The applicant has to be a body corporate and must have necessary infrastructure like adequate office space, equipment and the manpower to effectively discharge the activities of a portfolio manager. The principal officer of the applicant should have professional qualifications in finance, law, accountancy or business management from an institution recognised by the Government.

The applicant should have in its employment at least two persons who, between them, should have at least five years’ experience as portfolio managers, stock brokers or investment managers. The applicant has to fulfill the capital adequacy requirements, etc. The portfolio manager is required to have a minimum networth of Rs 50 lakhs. The certificate of registration by SEBI remains valid for three years.

The portfolio manager, before taking up an assignment of management of funds or portfolio of securities on behalf of the client, enters into an agreement in writing with the client, clearly defining the inter se relationship and setting out their mutual rights, liabilities and obligations.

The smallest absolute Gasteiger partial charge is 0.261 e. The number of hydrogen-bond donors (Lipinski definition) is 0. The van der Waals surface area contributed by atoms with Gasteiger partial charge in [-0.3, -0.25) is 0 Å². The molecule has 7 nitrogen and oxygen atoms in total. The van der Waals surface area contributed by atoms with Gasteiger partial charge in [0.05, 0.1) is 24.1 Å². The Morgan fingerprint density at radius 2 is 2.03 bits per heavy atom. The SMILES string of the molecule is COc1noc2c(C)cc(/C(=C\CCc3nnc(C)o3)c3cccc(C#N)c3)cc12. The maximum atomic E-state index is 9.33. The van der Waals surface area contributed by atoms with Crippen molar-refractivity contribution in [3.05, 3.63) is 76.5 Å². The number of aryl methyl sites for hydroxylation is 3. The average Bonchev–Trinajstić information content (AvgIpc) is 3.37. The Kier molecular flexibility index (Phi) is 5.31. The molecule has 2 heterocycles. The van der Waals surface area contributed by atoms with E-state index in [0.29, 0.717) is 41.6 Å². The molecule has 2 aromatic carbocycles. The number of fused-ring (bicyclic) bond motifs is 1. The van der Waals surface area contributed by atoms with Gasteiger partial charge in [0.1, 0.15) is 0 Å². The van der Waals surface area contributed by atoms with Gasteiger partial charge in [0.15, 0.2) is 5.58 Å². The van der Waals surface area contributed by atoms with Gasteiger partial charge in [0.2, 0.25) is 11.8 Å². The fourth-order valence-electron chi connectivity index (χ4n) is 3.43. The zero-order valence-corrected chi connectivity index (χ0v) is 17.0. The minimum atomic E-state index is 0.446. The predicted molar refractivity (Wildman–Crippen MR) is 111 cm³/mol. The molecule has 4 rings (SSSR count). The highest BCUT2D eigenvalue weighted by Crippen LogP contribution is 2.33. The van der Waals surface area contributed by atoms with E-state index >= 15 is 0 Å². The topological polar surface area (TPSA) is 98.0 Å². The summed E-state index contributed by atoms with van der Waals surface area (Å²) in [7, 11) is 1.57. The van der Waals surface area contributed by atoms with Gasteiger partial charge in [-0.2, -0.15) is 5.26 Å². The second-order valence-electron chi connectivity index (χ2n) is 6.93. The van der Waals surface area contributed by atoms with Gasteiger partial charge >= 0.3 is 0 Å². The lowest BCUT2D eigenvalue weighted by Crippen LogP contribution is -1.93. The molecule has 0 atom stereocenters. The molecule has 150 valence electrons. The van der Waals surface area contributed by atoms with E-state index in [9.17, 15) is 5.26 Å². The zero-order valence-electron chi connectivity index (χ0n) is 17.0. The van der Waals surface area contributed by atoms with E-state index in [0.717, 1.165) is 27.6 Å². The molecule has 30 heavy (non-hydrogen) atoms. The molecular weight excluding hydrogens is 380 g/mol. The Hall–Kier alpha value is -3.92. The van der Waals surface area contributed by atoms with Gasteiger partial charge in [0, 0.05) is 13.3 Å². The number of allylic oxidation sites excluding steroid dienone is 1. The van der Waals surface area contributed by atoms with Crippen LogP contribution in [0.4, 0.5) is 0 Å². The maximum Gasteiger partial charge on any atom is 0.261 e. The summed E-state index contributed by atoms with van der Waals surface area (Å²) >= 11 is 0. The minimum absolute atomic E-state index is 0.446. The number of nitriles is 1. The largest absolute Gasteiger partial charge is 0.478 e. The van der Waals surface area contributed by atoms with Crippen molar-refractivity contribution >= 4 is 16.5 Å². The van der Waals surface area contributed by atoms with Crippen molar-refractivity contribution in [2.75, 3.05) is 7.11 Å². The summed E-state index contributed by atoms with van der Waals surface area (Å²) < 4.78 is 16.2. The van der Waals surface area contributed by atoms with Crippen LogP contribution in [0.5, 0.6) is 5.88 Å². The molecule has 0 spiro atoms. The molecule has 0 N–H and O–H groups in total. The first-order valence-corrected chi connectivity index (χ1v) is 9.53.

The SEBI (Portfolio Managers) Regu-lations, 1993, have not prescribed any scale of fee to be charged by the portfolio managers. However, the regulations provide that the portfolio manager can charge a fee as per the agreement with the client for rendering portfolio management services. The fee so charged may be a fixed amount, a return-based fee or a combination of both. The portfolio manager should take specific prior permission from the client for charging such fees for each service rendered.

A portfolio manager is permitted to invest in derivatives, including transactions for hedging and portfolio rebalancing, through a recognised stock exchange. However, leveraging of portfolio is not permitted in respect of investment in derivatives.

The portfolio manager provides to the client the disclosure document at least two days prior to entering into an agreement with the client.

The disclosure document, inter alia, contains the quantum and manner of payment of fees payable by the client for each service rendered by the portfolio manager, portfolio risks, complete disclosures in respect of transactions with related parties as per the accounting standards specified by the Institute of Chartered Accountants of India in this regard, the performance of the portfolio manager and the audited financial statements of the portfolio manager for the immediately preceding three years.